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16 November, 2000

Land Ho!

I woke up this morning to see something new out of my porthole. Land, okay it was while land with a few rocks here and there. Still it didn't appear to be moving up and down and from side to side. Therefore Terra Firma!

I was told that if the weather held up I would be allowed to go to ashore. The weather was looking fantastic. Cape Shirreff, here I come. This wasn't simply a tour but a working excursion. We were going to leave four researchers along with equipment and supplies to last them for several months. Mike Taft, from Oregon, and Iris Saxer, from Washington, would be studying breeding habits of Gentoo and Chinstrap penguins. While Benjamin Pister, from Alaska, and lead scientist Mike Goebel, from La Hoya, would be studying seals.

The Gould was anchored in the water about two miles from the beach. We would be off loading people and supplies into zodiacs. A zodiac is a six to eight person boat with a hard floor. The crew would lower supplies into the zodiac using a crane. Then passengers would climb down a ladder into the zodiac and be whisked away. This would be my first step on the continent of Antarctica. I was very excited. My mind was racing, what should I wear? Fortunately my PI, Ray Smith, listed off the necessary items which included a float coat. This coat must be worn while traveling on a zodiac from the Gould. Not only does the float coat keep you warm but if you fall out of the zodiac it will allow you to float. I didn't think it would be a good idea to test the coat since the water temperature is 0.2 degrees Celsius. I'll just assume that it works.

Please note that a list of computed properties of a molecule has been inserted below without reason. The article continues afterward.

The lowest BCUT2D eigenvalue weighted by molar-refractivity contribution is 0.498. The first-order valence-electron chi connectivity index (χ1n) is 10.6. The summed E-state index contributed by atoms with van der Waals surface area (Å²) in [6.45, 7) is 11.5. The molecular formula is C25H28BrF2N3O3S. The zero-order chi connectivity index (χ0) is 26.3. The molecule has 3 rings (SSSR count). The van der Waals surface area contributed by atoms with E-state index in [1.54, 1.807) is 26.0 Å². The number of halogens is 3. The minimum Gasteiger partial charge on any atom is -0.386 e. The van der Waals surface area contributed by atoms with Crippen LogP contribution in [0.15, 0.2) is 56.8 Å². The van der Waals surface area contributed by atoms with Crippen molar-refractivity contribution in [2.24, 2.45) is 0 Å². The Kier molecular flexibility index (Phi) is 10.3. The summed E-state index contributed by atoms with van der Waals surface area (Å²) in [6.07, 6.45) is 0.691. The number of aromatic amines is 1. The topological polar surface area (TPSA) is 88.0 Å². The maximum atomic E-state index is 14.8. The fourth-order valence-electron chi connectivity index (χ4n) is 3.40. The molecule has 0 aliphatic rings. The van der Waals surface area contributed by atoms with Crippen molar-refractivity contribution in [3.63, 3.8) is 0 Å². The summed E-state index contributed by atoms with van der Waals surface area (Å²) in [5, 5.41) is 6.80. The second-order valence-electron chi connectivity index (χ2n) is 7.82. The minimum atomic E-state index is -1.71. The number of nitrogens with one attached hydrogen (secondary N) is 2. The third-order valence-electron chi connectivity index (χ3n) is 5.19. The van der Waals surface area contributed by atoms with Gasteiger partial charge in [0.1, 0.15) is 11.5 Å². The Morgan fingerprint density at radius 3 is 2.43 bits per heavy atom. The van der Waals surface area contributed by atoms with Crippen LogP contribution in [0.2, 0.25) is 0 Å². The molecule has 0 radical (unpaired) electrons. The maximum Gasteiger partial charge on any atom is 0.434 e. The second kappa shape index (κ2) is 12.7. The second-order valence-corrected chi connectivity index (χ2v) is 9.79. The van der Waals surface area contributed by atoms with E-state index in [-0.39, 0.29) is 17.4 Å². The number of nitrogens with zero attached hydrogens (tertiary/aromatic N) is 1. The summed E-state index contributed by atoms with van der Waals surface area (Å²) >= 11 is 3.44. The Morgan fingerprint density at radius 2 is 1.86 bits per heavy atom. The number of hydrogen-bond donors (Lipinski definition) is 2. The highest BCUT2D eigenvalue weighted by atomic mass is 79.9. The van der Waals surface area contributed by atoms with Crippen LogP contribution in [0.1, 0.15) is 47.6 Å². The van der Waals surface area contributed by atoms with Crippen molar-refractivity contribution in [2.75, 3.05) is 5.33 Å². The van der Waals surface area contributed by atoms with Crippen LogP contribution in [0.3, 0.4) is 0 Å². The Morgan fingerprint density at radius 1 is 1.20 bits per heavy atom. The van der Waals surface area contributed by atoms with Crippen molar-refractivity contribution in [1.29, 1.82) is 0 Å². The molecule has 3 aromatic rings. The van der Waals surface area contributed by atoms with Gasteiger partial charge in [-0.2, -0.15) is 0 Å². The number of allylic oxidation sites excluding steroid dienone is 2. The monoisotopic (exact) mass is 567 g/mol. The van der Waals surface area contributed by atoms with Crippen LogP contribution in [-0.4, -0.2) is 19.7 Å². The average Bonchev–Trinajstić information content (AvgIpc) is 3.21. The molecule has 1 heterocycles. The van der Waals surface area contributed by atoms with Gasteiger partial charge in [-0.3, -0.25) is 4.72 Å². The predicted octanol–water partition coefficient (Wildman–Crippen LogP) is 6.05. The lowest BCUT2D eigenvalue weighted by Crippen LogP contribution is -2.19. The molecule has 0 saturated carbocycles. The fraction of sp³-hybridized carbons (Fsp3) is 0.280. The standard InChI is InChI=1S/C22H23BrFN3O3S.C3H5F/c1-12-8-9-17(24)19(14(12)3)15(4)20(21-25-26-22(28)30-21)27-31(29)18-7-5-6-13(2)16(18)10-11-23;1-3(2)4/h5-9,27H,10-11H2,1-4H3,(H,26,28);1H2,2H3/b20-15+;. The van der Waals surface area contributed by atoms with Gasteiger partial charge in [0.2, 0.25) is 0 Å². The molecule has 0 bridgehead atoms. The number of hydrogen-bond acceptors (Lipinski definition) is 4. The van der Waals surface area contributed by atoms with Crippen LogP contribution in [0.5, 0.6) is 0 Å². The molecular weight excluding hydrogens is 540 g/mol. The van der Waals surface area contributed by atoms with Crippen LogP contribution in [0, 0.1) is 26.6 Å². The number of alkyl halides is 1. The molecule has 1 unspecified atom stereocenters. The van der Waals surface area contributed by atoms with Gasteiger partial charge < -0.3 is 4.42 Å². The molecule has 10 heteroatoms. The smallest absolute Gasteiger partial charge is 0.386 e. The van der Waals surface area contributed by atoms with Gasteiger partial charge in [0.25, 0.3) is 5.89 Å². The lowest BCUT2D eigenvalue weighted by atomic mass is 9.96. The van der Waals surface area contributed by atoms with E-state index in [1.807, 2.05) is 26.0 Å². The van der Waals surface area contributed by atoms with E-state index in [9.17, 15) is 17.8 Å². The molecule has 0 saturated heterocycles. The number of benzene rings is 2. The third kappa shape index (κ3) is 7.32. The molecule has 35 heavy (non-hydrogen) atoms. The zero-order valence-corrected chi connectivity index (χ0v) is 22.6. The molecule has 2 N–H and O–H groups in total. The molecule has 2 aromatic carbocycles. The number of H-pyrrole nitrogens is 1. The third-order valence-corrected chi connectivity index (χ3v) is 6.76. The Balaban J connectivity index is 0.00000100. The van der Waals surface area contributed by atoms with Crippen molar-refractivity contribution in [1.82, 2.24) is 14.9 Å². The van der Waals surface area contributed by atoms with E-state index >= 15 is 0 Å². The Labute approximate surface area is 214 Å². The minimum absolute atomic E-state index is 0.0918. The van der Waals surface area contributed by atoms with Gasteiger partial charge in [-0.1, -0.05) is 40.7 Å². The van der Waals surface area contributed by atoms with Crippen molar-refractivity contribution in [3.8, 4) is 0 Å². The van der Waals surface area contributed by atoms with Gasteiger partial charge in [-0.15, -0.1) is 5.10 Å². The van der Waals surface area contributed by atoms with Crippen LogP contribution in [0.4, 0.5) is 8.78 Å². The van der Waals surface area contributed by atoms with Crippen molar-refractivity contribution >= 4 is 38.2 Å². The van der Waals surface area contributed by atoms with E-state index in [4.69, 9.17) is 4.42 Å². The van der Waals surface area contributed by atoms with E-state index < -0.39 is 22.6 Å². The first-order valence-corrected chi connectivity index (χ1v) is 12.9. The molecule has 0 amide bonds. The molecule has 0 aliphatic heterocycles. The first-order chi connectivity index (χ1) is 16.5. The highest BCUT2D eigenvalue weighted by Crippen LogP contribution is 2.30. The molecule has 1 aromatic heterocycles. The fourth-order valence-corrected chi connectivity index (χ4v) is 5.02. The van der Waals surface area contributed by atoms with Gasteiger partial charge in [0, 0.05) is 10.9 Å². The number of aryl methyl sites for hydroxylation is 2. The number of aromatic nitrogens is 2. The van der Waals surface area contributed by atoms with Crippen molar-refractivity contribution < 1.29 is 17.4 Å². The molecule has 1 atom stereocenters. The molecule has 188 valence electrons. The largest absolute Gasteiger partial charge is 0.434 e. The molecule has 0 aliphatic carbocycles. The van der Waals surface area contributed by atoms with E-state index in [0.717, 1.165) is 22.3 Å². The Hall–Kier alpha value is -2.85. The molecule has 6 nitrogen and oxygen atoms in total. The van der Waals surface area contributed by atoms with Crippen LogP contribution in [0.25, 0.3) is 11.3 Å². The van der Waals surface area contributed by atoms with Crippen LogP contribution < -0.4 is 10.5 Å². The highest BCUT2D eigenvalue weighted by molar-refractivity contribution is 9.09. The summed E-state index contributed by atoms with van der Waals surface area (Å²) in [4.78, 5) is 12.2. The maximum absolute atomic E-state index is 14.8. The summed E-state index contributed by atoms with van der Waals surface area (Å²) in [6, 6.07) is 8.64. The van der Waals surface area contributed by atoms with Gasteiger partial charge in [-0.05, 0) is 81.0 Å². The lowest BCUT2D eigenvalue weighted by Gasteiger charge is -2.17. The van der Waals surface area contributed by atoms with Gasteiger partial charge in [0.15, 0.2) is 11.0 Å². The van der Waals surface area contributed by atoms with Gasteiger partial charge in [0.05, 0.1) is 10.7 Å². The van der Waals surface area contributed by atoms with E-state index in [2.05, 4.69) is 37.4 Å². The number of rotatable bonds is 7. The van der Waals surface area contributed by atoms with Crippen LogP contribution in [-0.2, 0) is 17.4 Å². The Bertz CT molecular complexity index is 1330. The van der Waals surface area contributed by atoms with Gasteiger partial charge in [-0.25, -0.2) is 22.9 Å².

Cape Shirreff is an important research area. In the early 1800's seals were hunted to extinction for their furs. Seals were not seen again in this area until around 1965. At last years count, 1999-2000, there were about nine thousand pups. Mike Goebel, the lead scientist, said that they will again conduct a census, monitor foraging, population growth, and look at the survival and pregnancy rates. One interesting fact that he shared about seals was how they determine their age. Trees have growth rings, so do seals teeth. So they pull a tooth and count the rings. I'm just thankful I have birthdays or I wouldn't have any teeth left.

Seals normally have one pup a year. they mature at age 4 and have been known to live to about twenty years. They can dive up to 200 meters but normally stay in the top thirty meters where they find their favorite food, krill.

Anyway, back to the story. I climb into the zodiac and we are on our way. From a distance I can see large objects dotting the landscape. when we get close enough I can see there are seals everywhere staking out territory. We land the zodiac on the rocky beach and unload the cargo. We must haul the supplies up to the three cabins while we thread our way between the seals. If you get to close the seals will challenge you for the territory by chasing you. Most of the area is covered with snow, seals or a few outcroppings of rock. I loaded a sled with supplies and began the trek to the cabins. Most of the seals casually glanced at me as I passed by. I saw three different kinds of seals, the fur seal, the Waddell seal and the greater southern elephant seal. They all allowed me to pass. During my second trip however, one male started to come after me. I made a loud barking noise, yes a barking noise, and he stopped. A little embarrassing but it did the trick. We spent about two hours on shore moving supplies and equipment. I want to make it very clear. Science is HEAVY!

The winds had slowly picked up speed as the day wore on. So we had to quickly depart Cape Shirreff and the four researchers. The waters were very choppy, it was like a ride a Universal Studios, but our zodiac captain brought us safely back to the Gould.

My nine year old daughter Jennifer wrote me the following poem and hid it in with my belongings. I just found it today.

Dozily, Dozily,

Deep in your bed,

You sleep with the moon,

With me in your head.

All of the people on board this ship have families. It is a hardship for everyone involved. Her poem reminded me of the extreme sacrifice made by the people I have meet to make sense of our world. Thanks, just doesn't seem to cover it.

C-ya tommorrow,

Don't miss Friday's action packed episode -- Deception Island

PS. Thank you Jenny for the wonderful poem. I love you!

-- Bill

Researchers staying on Cape Shirreff

Zodiac departing from ship

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